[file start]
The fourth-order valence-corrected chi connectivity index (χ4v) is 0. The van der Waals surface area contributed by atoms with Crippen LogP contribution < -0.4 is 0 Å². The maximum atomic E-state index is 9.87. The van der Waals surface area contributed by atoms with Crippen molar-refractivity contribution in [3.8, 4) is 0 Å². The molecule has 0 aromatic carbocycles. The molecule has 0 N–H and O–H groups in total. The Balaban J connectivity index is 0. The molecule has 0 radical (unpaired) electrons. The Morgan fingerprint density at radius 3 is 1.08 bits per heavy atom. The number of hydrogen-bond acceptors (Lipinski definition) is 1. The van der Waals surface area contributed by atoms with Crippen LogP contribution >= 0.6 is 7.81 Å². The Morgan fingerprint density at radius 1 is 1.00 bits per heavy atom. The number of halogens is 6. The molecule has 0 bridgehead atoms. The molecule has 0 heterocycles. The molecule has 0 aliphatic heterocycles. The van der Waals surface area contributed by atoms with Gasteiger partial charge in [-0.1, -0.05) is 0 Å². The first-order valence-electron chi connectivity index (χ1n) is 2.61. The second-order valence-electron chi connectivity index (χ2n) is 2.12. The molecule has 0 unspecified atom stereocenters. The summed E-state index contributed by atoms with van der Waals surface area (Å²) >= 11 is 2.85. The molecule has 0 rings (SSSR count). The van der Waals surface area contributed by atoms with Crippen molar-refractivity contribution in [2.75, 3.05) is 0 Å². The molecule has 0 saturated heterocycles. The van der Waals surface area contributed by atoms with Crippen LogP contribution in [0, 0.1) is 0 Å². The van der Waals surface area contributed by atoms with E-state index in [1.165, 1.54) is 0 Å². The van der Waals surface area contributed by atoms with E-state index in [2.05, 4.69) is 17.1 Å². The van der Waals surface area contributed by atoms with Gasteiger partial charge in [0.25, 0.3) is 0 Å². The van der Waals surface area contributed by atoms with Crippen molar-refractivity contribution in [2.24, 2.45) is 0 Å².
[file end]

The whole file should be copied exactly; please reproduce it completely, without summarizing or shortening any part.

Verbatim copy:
The fourth-order valence-corrected chi connectivity index (χ4v) is 0. The van der Waals surface area contributed by atoms with Crippen LogP contribution < -0.4 is 0 Å². The maximum atomic E-state index is 9.87. The van der Waals surface area contributed by atoms with Crippen molar-refractivity contribution in [3.8, 4) is 0 Å². The molecule has 0 aromatic carbocycles. The molecule has 0 N–H and O–H groups in total. The Balaban J connectivity index is 0. The molecule has 0 radical (unpaired) electrons. The Morgan fingerprint density at radius 3 is 1.08 bits per heavy atom. The number of hydrogen-bond acceptors (Lipinski definition) is 1. The van der Waals surface area contributed by atoms with Crippen LogP contribution >= 0.6 is 7.81 Å². The Morgan fingerprint density at radius 1 is 1.00 bits per heavy atom. The number of halogens is 6. The molecule has 0 bridgehead atoms. The molecule has 0 heterocycles. The molecule has 0 aliphatic heterocycles. The van der Waals surface area contributed by atoms with Gasteiger partial charge in [-0.1, -0.05) is 0 Å². The first-order valence-electron chi connectivity index (χ1n) is 2.61. The second-order valence-electron chi connectivity index (χ2n) is 2.12. The molecule has 0 unspecified atom stereocenters. The summed E-state index contributed by atoms with van der Waals surface area (Å²) >= 11 is 2.85. The molecule has 0 rings (SSSR count). The van der Waals surface area contributed by atoms with Crippen molar-refractivity contribution in [2.75, 3.05) is 0 Å². The molecule has 0 saturated heterocycles. The van der Waals surface area contributed by atoms with Crippen LogP contribution in [0, 0.1) is 0 Å². The van der Waals surface area contributed by atoms with E-state index in [1.165, 1.54) is 0 Å². The van der Waals surface area contributed by atoms with E-state index in [2.05, 4.69) is 17.1 Å². The van der Waals surface area contributed by atoms with Gasteiger partial charge in [0.25, 0.3) is 0 Å². The van der Waals surface area contributed by atoms with Crippen molar-refractivity contribution in [2.24, 2.45) is 0 Å².